Key Area(s): Access to Safe, Affordable, Accessible, and Healthy Housing
Housing is a basic need and a human right. Whether for renters, owners, and people without a place to call their own, housing shapes so much of our lives. Where a person lives affects and is affected by so many other issues.
How much money a person earns or has stored away affects whether they rent or own, what part of town they live in, and how well they can keep up their homes.
The environment around and in the home—in terms of pollution, lead paint and water, contaminated soils, moldy basements, and other hazards—can negatively affect a person’s health.
Whether a person’s home is in a food desert, such as the South Hilltop, or a food oasis, such as East Liberty, can also affect health.
Where a person lives also determines where they or their children attend school, which greatly affects a child’s educational opportunities and outcomes.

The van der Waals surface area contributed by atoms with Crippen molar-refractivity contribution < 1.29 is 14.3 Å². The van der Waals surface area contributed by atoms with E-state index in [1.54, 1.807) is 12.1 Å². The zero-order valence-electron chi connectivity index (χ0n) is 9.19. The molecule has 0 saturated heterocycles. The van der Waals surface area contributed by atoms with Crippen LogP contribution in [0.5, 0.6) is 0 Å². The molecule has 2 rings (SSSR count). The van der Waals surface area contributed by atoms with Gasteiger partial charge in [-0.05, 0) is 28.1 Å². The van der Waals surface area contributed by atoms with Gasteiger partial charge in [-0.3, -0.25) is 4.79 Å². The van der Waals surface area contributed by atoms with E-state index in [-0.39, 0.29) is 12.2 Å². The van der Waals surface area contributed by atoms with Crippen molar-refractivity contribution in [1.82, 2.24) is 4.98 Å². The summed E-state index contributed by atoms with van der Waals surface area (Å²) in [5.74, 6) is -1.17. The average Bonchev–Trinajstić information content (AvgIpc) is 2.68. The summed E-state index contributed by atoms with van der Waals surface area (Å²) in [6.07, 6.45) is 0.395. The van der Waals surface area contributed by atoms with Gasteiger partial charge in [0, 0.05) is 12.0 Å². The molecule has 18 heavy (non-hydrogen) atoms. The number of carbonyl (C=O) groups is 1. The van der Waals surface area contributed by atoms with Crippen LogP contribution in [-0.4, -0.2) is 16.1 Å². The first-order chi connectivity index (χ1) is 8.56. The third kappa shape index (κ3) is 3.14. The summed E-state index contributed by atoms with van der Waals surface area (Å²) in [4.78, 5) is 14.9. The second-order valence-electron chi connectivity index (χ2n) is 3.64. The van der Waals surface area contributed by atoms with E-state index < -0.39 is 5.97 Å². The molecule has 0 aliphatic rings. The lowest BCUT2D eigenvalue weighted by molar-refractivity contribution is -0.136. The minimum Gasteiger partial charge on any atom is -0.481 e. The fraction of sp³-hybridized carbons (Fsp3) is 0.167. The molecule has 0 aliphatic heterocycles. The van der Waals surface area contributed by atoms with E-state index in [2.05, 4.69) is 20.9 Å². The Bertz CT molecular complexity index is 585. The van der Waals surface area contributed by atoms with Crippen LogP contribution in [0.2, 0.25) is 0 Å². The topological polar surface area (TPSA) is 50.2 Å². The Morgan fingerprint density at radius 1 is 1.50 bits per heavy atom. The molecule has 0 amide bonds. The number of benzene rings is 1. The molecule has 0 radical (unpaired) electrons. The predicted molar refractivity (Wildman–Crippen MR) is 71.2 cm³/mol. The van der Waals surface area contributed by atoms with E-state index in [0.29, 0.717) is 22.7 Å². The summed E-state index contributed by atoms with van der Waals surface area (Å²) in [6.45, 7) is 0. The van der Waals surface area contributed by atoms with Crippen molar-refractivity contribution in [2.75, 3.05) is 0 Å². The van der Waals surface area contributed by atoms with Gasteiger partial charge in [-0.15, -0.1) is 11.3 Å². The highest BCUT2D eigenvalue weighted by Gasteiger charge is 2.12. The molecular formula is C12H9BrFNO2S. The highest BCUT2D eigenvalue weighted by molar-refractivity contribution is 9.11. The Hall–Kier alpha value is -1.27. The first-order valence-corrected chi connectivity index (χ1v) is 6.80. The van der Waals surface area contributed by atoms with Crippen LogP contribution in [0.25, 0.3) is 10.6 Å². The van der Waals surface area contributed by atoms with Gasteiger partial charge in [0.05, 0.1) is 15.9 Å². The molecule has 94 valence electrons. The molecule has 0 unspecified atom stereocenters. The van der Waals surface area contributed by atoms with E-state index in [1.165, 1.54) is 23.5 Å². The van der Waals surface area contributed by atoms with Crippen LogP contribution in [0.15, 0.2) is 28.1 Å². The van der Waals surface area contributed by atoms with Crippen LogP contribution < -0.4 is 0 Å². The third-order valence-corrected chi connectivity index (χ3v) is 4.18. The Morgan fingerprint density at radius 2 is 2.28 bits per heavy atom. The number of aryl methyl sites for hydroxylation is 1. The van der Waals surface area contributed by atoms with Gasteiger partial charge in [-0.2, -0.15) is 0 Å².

How well a person’s home is connected to bus lines, bike lanes, and sidewalks affects how they get to work, school, shops, libraries, and other spots. As many residents get pushed further out from the city, the less connected to public transportation they probably are—meaning longer commutes and more transfers to get where they and their families need to go.
As the climate changes and our region faces increased temperatures and increased rainfall, having well-insulated and well-cooled homes in neighborhoods with flood-prevention and landslide-prevention infrastructure will become a must. Transitioning away from fossil-fuels to solar power and other changes will affect where the energy coming into homes comes from and how much it might cost.